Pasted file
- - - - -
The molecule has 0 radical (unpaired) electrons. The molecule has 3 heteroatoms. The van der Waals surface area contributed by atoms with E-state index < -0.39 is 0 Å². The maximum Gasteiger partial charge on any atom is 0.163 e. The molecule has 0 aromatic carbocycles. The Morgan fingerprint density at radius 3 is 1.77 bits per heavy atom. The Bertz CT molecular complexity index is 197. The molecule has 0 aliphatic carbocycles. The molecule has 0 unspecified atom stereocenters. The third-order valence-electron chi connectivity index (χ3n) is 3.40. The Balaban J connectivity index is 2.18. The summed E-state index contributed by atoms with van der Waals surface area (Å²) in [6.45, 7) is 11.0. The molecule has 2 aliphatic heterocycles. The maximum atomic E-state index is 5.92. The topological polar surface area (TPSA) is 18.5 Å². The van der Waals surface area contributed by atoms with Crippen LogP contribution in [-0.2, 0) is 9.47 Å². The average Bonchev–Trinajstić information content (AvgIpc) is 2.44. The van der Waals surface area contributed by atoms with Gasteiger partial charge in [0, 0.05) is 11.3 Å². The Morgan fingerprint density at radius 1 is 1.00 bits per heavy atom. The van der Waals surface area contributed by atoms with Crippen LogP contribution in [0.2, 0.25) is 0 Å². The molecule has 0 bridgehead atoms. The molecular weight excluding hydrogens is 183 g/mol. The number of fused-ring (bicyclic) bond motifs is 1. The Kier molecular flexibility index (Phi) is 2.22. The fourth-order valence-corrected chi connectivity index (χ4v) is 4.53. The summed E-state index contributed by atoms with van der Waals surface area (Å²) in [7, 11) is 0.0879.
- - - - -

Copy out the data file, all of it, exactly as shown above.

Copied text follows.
The molecule has 0 radical (unpaired) electrons. The molecule has 3 heteroatoms. The van der Waals surface area contributed by atoms with E-state index < -0.39 is 0 Å². The maximum Gasteiger partial charge on any atom is 0.163 e. The molecule has 0 aromatic carbocycles. The Morgan fingerprint density at radius 3 is 1.77 bits per heavy atom. The Bertz CT molecular complexity index is 197. The molecule has 0 aliphatic carbocycles. The molecule has 0 unspecified atom stereocenters. The third-order valence-electron chi connectivity index (χ3n) is 3.40. The Balaban J connectivity index is 2.18. The summed E-state index contributed by atoms with van der Waals surface area (Å²) in [6.45, 7) is 11.0. The molecule has 2 aliphatic heterocycles. The maximum atomic E-state index is 5.92. The topological polar surface area (TPSA) is 18.5 Å². The van der Waals surface area contributed by atoms with Crippen LogP contribution in [-0.2, 0) is 9.47 Å². The average Bonchev–Trinajstić information content (AvgIpc) is 2.44. The van der Waals surface area contributed by atoms with Gasteiger partial charge in [0, 0.05) is 11.3 Å². The Morgan fingerprint density at radius 1 is 1.00 bits per heavy atom. The van der Waals surface area contributed by atoms with Crippen LogP contribution in [0.2, 0.25) is 0 Å². The molecule has 0 bridgehead atoms. The molecular weight excluding hydrogens is 183 g/mol. The number of fused-ring (bicyclic) bond motifs is 1. The Kier molecular flexibility index (Phi) is 2.22. The fourth-order valence-corrected chi connectivity index (χ4v) is 4.53. The summed E-state index contributed by atoms with van der Waals surface area (Å²) in [7, 11) is 0.0879.